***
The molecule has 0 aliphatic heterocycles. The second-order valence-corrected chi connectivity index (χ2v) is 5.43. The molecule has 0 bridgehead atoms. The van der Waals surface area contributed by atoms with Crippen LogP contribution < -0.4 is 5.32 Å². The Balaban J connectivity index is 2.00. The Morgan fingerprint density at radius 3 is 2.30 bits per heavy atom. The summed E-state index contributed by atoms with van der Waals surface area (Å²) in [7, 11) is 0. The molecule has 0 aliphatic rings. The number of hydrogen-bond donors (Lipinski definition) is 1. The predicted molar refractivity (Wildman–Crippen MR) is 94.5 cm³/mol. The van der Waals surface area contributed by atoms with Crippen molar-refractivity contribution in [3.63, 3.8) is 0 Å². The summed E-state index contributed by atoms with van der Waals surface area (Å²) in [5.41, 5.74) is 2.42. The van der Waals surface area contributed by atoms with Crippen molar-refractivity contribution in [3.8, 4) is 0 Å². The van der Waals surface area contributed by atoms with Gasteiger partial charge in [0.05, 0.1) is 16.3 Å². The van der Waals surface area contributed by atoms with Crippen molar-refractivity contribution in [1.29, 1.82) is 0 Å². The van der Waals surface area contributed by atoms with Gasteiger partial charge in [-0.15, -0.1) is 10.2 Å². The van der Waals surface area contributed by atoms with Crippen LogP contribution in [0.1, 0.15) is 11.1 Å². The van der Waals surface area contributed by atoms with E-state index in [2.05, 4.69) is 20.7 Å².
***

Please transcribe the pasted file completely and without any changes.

The molecule has 0 aliphatic heterocycles. The second-order valence-corrected chi connectivity index (χ2v) is 5.43. The molecule has 0 bridgehead atoms. The van der Waals surface area contributed by atoms with Crippen LogP contribution < -0.4 is 5.32 Å². The Balaban J connectivity index is 2.00. The Morgan fingerprint density at radius 3 is 2.30 bits per heavy atom. The summed E-state index contributed by atoms with van der Waals surface area (Å²) in [7, 11) is 0. The molecule has 0 aliphatic rings. The number of hydrogen-bond donors (Lipinski definition) is 1. The predicted molar refractivity (Wildman–Crippen MR) is 94.5 cm³/mol. The van der Waals surface area contributed by atoms with Crippen molar-refractivity contribution in [3.63, 3.8) is 0 Å². The summed E-state index contributed by atoms with van der Waals surface area (Å²) in [5.41, 5.74) is 2.42. The van der Waals surface area contributed by atoms with Crippen molar-refractivity contribution in [3.8, 4) is 0 Å². The van der Waals surface area contributed by atoms with Gasteiger partial charge in [0.05, 0.1) is 16.3 Å². The van der Waals surface area contributed by atoms with Crippen molar-refractivity contribution in [1.29, 1.82) is 0 Å². The van der Waals surface area contributed by atoms with Gasteiger partial charge in [-0.15, -0.1) is 10.2 Å². The van der Waals surface area contributed by atoms with Crippen LogP contribution in [0.1, 0.15) is 11.1 Å². The van der Waals surface area contributed by atoms with E-state index in [2.05, 4.69) is 20.7 Å².